First Friday, First Stop: MUA

Friends and I checked out the Art Murmur scene on Friday night… I missed the last one (it fell on New Year’s Day) so I was excited to mingle among the artists and hipsters once again.  My artist friend C came from San Francisco (I love that city folks are the new “bridge and tunnel” crowd… trekking to Oakland on the weekends for edgy art and sublime dining).  Unfortunately, she got hung up in traffic due to an accident on the bridge which gave me an extra hour to kill, so I met friends at MUA for a drink.  Or two…

mua lounge, mua on broadway, auto row restaurants

First of all, a bit of a disclaimer… I have yet to actually eat dinner at MUA, so those looking for a full dining review should just skip to the end and check some other links I’ve provided. But I have been to MUA a handful of times for drinks and/or snacks and I have to say, I just love this place. Everything about it, from the ginormous warehouse space and the way their minimalistic asian-shic decor perfectly meshes with the raw materials and scale of the larger industrial space, to the edgy urban art, the ultra-modern unisex bathrooms, and the artistry they apply to their simple but delicious food & drink preparations (and yes, I just mentioned bathrooms and food in the same sentence, but who really cares?). The whole place exudes a modern, but warm, aesthetic and the crowd inside (both staff and patrons) feels like modern-Oakland in my mind. It’s hard to explain, but it’s really one of the few spaces I’ve been in in Oakland where I really felt, for a moment, like I was in New York (or Brooklyn rather, because this is a huge space.)

mua, mua oakland

And that’s one of the things that’s so impressive about MUA. They’ve been open for 2 years now and I remember thinking when the first opened, ‘Man, that’s a big space. How are they gonna keep that full consistently?” But they do, and I’m so happy to see this enterprise going strong on a mostly abandoned stretch of Broadway’s Auto Row. Granted, there are a few other things going on there… but there are also a lot of large empty car dealerships, and a couple redevelopment plans already in the works for the area. Here’s one specific plan and EIR (Environmental Impact Report) if you’re interested. It’s actually pretty fascinating reading… The redesign of a city, in progress.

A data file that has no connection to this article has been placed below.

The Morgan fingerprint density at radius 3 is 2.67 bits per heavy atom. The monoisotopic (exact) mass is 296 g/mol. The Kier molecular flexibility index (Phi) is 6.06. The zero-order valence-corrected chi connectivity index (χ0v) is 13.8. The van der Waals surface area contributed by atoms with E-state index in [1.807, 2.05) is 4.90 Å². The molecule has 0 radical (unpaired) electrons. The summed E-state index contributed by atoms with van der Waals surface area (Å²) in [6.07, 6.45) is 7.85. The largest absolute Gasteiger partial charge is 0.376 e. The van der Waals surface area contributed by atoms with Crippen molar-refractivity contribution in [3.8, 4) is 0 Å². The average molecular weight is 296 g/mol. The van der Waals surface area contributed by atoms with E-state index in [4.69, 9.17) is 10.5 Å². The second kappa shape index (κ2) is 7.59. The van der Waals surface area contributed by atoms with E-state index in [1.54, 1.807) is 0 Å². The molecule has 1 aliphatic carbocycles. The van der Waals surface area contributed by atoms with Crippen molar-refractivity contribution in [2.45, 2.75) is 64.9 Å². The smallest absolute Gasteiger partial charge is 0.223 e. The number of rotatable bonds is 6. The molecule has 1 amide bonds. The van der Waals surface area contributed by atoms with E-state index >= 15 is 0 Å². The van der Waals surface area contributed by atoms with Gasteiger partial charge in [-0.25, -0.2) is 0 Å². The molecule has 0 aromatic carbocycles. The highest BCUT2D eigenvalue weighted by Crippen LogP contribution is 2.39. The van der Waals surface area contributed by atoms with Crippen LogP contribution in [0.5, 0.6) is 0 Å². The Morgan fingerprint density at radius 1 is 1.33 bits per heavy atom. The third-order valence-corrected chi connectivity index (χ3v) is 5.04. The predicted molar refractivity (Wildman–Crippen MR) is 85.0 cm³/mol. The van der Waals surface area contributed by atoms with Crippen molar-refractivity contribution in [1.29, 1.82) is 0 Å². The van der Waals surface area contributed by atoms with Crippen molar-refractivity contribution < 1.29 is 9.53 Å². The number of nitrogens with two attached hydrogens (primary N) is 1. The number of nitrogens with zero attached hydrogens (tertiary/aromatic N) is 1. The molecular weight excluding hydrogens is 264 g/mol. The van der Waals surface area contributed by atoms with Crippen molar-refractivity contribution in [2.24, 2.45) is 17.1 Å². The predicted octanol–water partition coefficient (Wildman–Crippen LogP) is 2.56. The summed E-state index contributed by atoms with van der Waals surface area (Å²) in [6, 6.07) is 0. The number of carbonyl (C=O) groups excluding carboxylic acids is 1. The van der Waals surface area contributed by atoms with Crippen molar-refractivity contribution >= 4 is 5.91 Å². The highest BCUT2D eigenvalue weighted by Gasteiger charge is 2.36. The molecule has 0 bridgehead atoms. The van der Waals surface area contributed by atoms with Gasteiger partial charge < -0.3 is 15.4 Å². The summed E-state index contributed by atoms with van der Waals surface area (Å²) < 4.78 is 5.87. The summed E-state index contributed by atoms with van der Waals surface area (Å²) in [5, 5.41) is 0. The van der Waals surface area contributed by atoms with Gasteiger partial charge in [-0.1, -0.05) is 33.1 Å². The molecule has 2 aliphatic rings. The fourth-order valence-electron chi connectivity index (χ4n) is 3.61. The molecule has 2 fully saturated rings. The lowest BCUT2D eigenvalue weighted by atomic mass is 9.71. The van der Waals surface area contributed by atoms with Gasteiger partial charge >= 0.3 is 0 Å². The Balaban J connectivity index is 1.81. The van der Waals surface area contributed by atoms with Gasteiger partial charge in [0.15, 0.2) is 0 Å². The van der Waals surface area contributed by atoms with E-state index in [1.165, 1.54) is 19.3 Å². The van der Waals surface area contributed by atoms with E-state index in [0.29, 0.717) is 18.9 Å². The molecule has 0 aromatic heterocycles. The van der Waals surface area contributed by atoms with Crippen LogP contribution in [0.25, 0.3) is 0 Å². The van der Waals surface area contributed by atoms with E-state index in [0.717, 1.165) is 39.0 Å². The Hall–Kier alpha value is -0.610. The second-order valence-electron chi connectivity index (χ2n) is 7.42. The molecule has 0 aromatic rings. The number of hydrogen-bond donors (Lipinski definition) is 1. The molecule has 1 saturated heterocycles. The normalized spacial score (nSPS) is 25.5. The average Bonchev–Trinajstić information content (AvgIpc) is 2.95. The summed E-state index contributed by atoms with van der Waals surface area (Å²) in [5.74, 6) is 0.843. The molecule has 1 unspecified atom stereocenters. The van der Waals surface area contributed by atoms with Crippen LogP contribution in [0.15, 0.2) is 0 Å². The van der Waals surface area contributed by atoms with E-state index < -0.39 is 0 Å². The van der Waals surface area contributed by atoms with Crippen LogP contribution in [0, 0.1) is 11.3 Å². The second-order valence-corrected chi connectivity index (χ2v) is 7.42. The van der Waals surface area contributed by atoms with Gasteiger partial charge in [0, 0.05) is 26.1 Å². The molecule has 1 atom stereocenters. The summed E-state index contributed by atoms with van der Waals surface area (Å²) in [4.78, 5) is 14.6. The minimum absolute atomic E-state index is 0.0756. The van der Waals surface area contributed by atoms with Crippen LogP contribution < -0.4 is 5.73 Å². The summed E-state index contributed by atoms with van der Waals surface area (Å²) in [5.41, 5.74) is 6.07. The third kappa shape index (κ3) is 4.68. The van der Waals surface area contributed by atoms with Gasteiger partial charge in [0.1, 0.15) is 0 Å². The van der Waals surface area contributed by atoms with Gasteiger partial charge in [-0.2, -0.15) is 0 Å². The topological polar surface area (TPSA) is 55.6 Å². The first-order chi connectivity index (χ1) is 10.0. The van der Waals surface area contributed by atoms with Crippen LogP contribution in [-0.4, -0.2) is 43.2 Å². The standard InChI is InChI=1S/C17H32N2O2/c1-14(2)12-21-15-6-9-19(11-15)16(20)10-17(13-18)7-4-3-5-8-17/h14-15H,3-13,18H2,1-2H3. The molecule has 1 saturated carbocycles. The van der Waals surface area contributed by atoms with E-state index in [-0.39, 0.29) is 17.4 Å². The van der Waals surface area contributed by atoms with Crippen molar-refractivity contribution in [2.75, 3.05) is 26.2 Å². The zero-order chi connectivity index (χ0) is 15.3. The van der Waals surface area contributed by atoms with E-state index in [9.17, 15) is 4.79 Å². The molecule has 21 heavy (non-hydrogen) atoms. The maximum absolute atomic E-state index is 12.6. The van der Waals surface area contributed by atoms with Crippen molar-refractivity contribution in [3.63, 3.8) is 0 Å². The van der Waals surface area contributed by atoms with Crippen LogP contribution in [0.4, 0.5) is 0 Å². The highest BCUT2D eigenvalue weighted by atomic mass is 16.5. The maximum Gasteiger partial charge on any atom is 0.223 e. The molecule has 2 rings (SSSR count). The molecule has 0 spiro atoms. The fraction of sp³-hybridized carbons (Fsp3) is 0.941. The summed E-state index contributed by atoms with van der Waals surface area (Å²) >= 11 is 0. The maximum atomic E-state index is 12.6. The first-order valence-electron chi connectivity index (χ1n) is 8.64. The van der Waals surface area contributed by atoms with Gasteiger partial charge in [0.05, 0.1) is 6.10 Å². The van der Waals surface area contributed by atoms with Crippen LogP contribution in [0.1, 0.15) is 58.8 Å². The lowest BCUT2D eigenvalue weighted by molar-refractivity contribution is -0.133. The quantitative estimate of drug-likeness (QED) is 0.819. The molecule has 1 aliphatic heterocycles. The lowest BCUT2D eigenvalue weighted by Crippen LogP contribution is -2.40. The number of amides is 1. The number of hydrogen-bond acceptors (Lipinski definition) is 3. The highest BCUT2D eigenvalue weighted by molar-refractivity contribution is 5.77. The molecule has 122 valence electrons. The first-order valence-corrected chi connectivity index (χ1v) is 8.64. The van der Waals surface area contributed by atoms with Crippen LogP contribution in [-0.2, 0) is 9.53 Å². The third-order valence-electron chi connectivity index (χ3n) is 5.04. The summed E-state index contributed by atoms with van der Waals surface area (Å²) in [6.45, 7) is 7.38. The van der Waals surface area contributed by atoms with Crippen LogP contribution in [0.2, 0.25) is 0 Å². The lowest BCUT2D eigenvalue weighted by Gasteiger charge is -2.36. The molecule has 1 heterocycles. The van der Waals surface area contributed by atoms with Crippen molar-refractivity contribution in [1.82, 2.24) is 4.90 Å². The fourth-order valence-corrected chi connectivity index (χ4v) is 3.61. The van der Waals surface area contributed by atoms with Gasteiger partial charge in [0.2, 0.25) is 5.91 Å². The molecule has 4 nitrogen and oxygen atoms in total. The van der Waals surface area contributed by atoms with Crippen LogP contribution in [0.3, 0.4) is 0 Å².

BROADWAY / VALDEZ DISTRICT Specific Plan and Environmental Impact Report

You can chime in if you have something to say. There are already great discussions going on here…
Building Up Broadway on A Better Oakland
Oakland’s Growing Pains on Living in the O

But I digress. Back to MUA, which is right in the thick of the redevelopment zone on Broadway at 24th Street… I meandered upstairs to see Ross Simonini putting the finishing touches on his portion of a two-man show in the upstairs area of MUA. The next two photos are his pieces, which were collaged creations of crayon, paint, and, if I remember correctly, “sandpapered” photographs. The room was rather dimly lit, but amidst the raw textured surfaces of compressed plywood and more sophisticated asian-influenced furniture, I thought his pieces looked, well, perfect. In fact, his whimsically constructed lanky figures, who seemed to be battling or dancing – I couldn’t quite tell, reminded me of the slender figures of Indonesian shadow puppet batiques. Beautiful. Simonini is also an editor at Believer magazine and has a blog here where you can read about more of his work, and many other artistic things of interest.

mua art show, ross simonini

William Saroyan, the other artist displaying works, is known more for his writing than his painting.
His paintings were difficult to see by candlelight, and alas, I had a cold drink waiting for me at the bar downstairs, so I will have to go back to see his pieces by the light of day (the picture below does not do them justice). In the meantime, I’ll provide you an excerpt from Simonini’s recent blog post about the show…

“His vein of abstract expressionism came not from New York but from Fresno, his home, and contained an intensity of ferocious markings and firework colors, often quickly scrawled on butcher paper. As a writer, he received Pulitzer for “The Time of Your Life,” but turned it down, and was given an Oscar for his screenplay, “The Human Comedy,” but sold it to a pawnshop. Like Steinback, he wrote extensively about central California, though Saroyan was widely known for his work about San Francisco.”

Sounds interesting, eh? Go check it out… this place is cool.

mua art show, william saroyan art

More reading and reviews…
MUA on Yelp
MUA on City Homestead
MUA on Oakland Magazine
MUA on East Bay Express

3 thoughts on “First Friday, First Stop: MUA

  1. Pingback: Thanks Oaktownart at Mua

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